Further omissions by Bailey, who in his trite treatment of the BSTc studies, claims the BSTc studies as not being "close to supporting the interpretations they have inspired" (4) , is that the first female to male transsexual brain studied, actually has a male BSTc. Admittedly, it's only one subject, but this intriguing case, when compared with the control females, flies in the face of Bailey's conceived notions. Again, it's the "easy way out" for him to omit this data, which conflicts with his conclusions. In like manner, is his omission of a 7th male to female (T7) who, although did not transition (he was 84 in no later than 1999 when the paper was submitted), was nonetheless described as "A nontreated individual with cross-gender identity feelings (T7) which were already present since his earliest childhood" (3). Perhaps, the only consolation that this non-transitioner wasn't reported by Bailey, was that his late presentation, would have probably garnered him autogynephilic status, due to his age. Incidentally, this "non-transitioner" would have already been 37, when Christine Jorgenson received the pioneering operation.
Bailey's claim that, "The Dutch group was unfamiliar with (or ignored) the theory of autogynephilia" (4), doesn't seem as accurate, as that Bailey, was unfamiliar with (or ignored) the BSTc studies. Certainly, he ignored them in his book. His statment, "The study is thus irrelevant to the question of whether there are one, two, or more subtypes of transsexuals" (4), seems to be his belief, and is probably supported by little scientific evidence itself, relying upon little more than Lawrence's disbelief of the data (5), as well as Bailey's own selective omission of other data (4). That the BSTc extends its sexual dimorphism into adulthood, of course, still does correlate with gender identity, although since it seems to occur later, may only be a developmental co-occurring phenomenon, with, perhaps, a related cause. This brain result, however, is not likely, as the Dutch authors point out, to be related to post-natal hormone levels. Certainly, the non-transitioning transsexual, whom Bailey leaves out, would seem to discount Bailey's assumption that taking hormones influenced the BSTc. Bailey, claims of course, that the study does not rule out the possibility of post-natal hormonal influences on the BSTc (or even the influence of other factors on the BSTc). But, then again, anything may be a possibility. As Stoller once wrote in his book, Sex and Gender (6), "Perhaps transsexualism is caused by the "baleful influence of a two-headed turtle, upon whose back, the earth is carried. Try to disprove that one.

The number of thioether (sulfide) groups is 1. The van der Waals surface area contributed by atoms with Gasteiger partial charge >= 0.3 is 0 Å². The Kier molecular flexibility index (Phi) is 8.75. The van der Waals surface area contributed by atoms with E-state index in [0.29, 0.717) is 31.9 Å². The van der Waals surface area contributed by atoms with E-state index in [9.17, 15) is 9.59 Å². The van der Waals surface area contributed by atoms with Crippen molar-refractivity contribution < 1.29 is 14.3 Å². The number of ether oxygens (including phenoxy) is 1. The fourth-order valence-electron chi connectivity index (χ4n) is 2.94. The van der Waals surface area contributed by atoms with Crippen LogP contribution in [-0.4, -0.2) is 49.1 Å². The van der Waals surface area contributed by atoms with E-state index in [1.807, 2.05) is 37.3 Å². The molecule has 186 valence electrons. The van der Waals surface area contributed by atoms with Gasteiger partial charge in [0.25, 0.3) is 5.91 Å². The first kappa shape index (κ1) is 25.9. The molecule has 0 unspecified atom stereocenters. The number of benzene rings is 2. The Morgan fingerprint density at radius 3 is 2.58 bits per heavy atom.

"If Bailey believes there are only two types of transsexuality, and that the brain structure which is uniquely involved in autogynephilic transsexualism, may also be found in other paraphilias, that is an unfortunate. Where would that leave the many homosexually related paraphilias peculiar to "homosexual transsexuals"? From his book (1), we would be lead to believe he would "reason" to "blame" it on INAH-3. I guess one "paraphilic marker" deserves company, which of course, leaves the question, what if both brain structures, the BSTc and INAH-3, were left "un-masculinized"?"
Well, it seems that we would certainly be in for a sequel. Could a sequel get any better than the original? Could it get any worse?
Yes, indeed, it does seem, that Bailey is at it again.
1) Bailey, J.M. (2003) The Man Who Would Be Queen: The Science of Gender-Bending and Transsexualism. Joseph Henry Press.
2) Zhou, J.-N., et. al. (1995) A Sex difference in the human brain and its relation to transsexuality. Nature, 338: 68-70.
3) Kruijver, F.P.M., et. al. (2000) Male to Female Transsexuals have Female Neuron Numbers in a Limbic Nucleus. J. Clin. Enddocrinol. Metab., Vol. 85, No. 6: 2034-2041.
***Click the button and read the Kruiver et al full paper!
6) Stoller, R.J. (1975) Sex and Gender Vol. 2: The Transsexual Experiment. Jason Aaronson, N.Y.